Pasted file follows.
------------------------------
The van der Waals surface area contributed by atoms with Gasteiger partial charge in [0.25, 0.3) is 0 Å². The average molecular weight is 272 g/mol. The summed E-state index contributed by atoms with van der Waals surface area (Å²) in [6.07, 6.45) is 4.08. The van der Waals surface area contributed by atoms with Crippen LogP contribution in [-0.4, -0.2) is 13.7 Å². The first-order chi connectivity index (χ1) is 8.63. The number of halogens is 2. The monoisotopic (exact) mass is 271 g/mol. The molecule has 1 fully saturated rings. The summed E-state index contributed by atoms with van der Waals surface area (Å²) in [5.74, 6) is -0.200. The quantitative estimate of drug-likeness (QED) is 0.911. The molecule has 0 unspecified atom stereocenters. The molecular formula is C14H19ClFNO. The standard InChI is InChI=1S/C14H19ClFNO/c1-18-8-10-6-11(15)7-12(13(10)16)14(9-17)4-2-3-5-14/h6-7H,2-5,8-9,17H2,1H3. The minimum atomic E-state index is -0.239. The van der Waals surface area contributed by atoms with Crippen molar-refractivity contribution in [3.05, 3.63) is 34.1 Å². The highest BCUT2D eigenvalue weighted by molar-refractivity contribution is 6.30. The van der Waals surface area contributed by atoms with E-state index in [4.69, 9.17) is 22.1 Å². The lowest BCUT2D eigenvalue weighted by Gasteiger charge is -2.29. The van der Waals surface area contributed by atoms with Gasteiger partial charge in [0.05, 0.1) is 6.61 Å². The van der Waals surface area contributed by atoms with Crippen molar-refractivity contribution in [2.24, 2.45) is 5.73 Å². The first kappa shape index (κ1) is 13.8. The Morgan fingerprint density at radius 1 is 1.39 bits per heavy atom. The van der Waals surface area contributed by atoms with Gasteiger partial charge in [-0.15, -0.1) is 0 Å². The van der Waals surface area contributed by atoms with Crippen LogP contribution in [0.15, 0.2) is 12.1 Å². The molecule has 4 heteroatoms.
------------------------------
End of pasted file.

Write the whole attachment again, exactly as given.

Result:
The van der Waals surface area contributed by atoms with Gasteiger partial charge in [0.25, 0.3) is 0 Å². The average molecular weight is 272 g/mol. The summed E-state index contributed by atoms with van der Waals surface area (Å²) in [6.07, 6.45) is 4.08. The van der Waals surface area contributed by atoms with Crippen LogP contribution in [-0.4, -0.2) is 13.7 Å². The first-order chi connectivity index (χ1) is 8.63. The number of halogens is 2. The monoisotopic (exact) mass is 271 g/mol. The molecule has 1 fully saturated rings. The summed E-state index contributed by atoms with van der Waals surface area (Å²) in [5.74, 6) is -0.200. The quantitative estimate of drug-likeness (QED) is 0.911. The molecule has 0 unspecified atom stereocenters. The molecular formula is C14H19ClFNO. The standard InChI is InChI=1S/C14H19ClFNO/c1-18-8-10-6-11(15)7-12(13(10)16)14(9-17)4-2-3-5-14/h6-7H,2-5,8-9,17H2,1H3. The minimum atomic E-state index is -0.239. The van der Waals surface area contributed by atoms with Crippen molar-refractivity contribution in [3.05, 3.63) is 34.1 Å². The highest BCUT2D eigenvalue weighted by molar-refractivity contribution is 6.30. The van der Waals surface area contributed by atoms with E-state index in [4.69, 9.17) is 22.1 Å². The lowest BCUT2D eigenvalue weighted by Gasteiger charge is -2.29. The van der Waals surface area contributed by atoms with Gasteiger partial charge in [0.05, 0.1) is 6.61 Å². The van der Waals surface area contributed by atoms with Crippen molar-refractivity contribution in [2.24, 2.45) is 5.73 Å². The first kappa shape index (κ1) is 13.8. The Morgan fingerprint density at radius 1 is 1.39 bits per heavy atom. The van der Waals surface area contributed by atoms with Gasteiger partial charge in [-0.15, -0.1) is 0 Å². The van der Waals surface area contributed by atoms with Crippen LogP contribution in [0.15, 0.2) is 12.1 Å². The molecule has 4 heteroatoms.